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Strasbourg, France

Baujard C.,GEOWATT AG | Schoenball M.,Karlsruhe Institute of Technology | Kohl T.,Karlsruhe Institute of Technology | Dorbath L.,EOST

The occurrence of induced seismicity during reservoir stimulation requires robust real-time monitoring and forecasting methods for risk mitigation. We propose to derive an estimation of Mmax (here defined as the largest single seismic event occurring during or after reservoir stimulation) using hydraulic energy as a proxy to forecast the total induced seismic moment and to model the transient evolution of the seismic moment distribution (based on the Gutenberg-Richter relation). The study is applied to the vast dataset assembled at the European pilot research project at Soultz-sous-Forêts (Alsace, France), where four major hydraulic stimulations were conducted at 5km depth. Although the model could reproduce the transient evolution trend of Mmax for every dataset, detailed results show different agreement with the observations from well to well. This might reveal the importance of mechanical and geological conditions that may show strong local variations in the same EGS. © 2014 Elsevier Ltd. Source

Ordonez A.,EOST | Sollner W.,PGS
75th European Association of Geoscientists and Engineers Conference and Exhibition 2013 Incorporating SPE EUROPEC 2013: Changing Frontiers

The imaging condition needs special attention in imaging of separated wavefields because of the increased complexity of the source wavefield. Starting from reciprocity relations and using pressure-normalized wavefield decomposition, we introduce a new deconvolution imaging condition in which the subsurface image is determined from the upgoing pressure and the downgoing vertical particle velocity wavefields. In a recent work, Lameloise et al. (2012) elaborated on migration of separated wavefields using dual-sensor towed streamer data of a simultaneous source system. This work was the starting point to set up a feasibility study and test the new imaging condition. Synthetic and real data examples showed that this approach leads to a better match between the depth images of multiples and primaries. Copyright © (2012) by the European Association of Geoscientists & Engineers All rights reserved. Source

Magnenet V.,CNRS Computer Science and Engineering Laboratory | Fond C.,CNRS Computer Science and Engineering Laboratory | Genter A.,British Petroleum | Schmittbuhl J.,EOST
Geothermal Energy

Background: A two-dimensional numerical model is developed for the Soultz-sous-Forêts reservoir from an idealized cross-section containing six homogeneous horizontal layers. The considered constitutive equations are those of homogenized saturated porous media involving Thermo-Hydro-Mechanical (THM) couplings, and most of materials properties (for brine and rocks) are taken dependent on temperature and pressure. Methods: The constitutive equations are solved in transient regime with the finite element software Code_Aster to reach a stationary state of the reservoir. Results: We show that a large scale natural convection is compatible with present boundary conditions if the permeability of the reservoir is of the order of 1.0×10−14m2. Convection cells are of the order of 1.3 km in width and we analyze several vertical profiles and maps of physical properties. Conclusions: A stationary convective solution at large scale is highlighted. © 2014, Magnenet et al.; licensee Springer. Source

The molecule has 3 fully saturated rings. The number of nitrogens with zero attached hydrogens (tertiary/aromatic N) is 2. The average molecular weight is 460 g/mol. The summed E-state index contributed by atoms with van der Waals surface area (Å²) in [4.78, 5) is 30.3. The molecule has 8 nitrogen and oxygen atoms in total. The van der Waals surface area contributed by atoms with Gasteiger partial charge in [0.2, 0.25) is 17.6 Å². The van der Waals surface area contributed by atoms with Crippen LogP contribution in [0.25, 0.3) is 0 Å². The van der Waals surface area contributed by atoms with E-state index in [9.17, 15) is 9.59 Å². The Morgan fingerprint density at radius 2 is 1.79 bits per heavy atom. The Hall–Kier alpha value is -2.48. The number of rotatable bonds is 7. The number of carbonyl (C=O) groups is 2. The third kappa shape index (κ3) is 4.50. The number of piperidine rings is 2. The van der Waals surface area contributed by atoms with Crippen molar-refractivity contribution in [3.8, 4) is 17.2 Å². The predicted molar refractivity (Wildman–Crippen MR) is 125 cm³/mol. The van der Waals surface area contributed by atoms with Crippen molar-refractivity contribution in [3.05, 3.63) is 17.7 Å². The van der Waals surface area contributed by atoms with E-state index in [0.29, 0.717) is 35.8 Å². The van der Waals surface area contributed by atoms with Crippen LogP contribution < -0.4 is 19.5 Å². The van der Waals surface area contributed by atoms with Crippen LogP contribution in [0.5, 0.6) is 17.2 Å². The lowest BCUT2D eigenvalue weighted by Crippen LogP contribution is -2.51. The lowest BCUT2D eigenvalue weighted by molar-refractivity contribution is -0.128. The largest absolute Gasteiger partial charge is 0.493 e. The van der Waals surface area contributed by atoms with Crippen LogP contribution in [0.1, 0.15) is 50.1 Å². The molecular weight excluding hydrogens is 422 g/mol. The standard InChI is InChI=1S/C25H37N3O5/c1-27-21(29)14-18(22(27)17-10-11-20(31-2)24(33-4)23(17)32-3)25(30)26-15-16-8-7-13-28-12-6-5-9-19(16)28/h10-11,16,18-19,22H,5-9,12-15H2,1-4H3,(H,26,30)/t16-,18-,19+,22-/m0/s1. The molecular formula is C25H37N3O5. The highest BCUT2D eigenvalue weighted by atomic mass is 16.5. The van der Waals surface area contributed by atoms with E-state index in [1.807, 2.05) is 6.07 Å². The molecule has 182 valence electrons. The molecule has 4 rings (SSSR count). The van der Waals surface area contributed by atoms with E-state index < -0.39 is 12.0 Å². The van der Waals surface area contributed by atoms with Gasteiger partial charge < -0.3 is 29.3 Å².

Albaric J.,NORSAR | Calo M.,EOST | Husen S.,ETH Zurich | Oye V.,NORSAR | Maupin V.,University of Oslo
Sustainable Earth Sciences, SES 2013: Technologies for Sustainable Use of the Deep Sub-Surface

We performed a series of tests for passive seismic tomography with data from Paralana, a new Enhanced Geothermal System (EGS) located in South Australia. An injection well was drilled at Paralana in 2009 into a sedimentary basin down to a high heat-producing basement at ~4000 m depth. The first main hydraulic stimulation of the well took place in July 2011 in order to create/enhance a geothermal reservoir. Induced seismicity was monitored by a network of 20 stations (from surface to 1800 m depth) and more than 7000 microearthquakes were detected during the five days of injection. The synthetic tests indicate that small velocity heterogeneities into the reservoir can be resolved at Paralana if high-precision relative arrival times are used, such as provided by waveform-cross correlation. Preliminary results indicate a low P-wave velocity anomaly at the base of the well. Source

Tatevossian R.E.,Russian Academy of Sciences | Aptekman Z.Y.,Russian Academy of Sciences | Dorbath C.,EOST | Vakarchuk R.N.,Russian Academy of Sciences | Tatevossian T.N.,Russian Academy of Sciences
Izvestiya, Physics of the Solid Earth

Relationship between the intensity of seismic shaking on the surface and the velocity structure of the medium at large depth is studied. The Spitak earthquake of December 7, 1988 is chosen as an object of study. A method to correlate the intensity of shaking in the localities to the geophysical parameters specified in the nodes of regular spatial grid is proposed. Formalized definition of anomalous intensity is suggested; it takes into account the distribution of distances from the localities with given intensity degrees to the hypocenter or to the nearest segment of the surface fault. It is found that the seismic wave velocities at a depth of 1 km are higher (up to 0.2-0.6 km/s) under the localities with anomalously high intensity. No any certain regularity is found in deeper layers. © 2011 Pleiades Publishing, Ltd. Source

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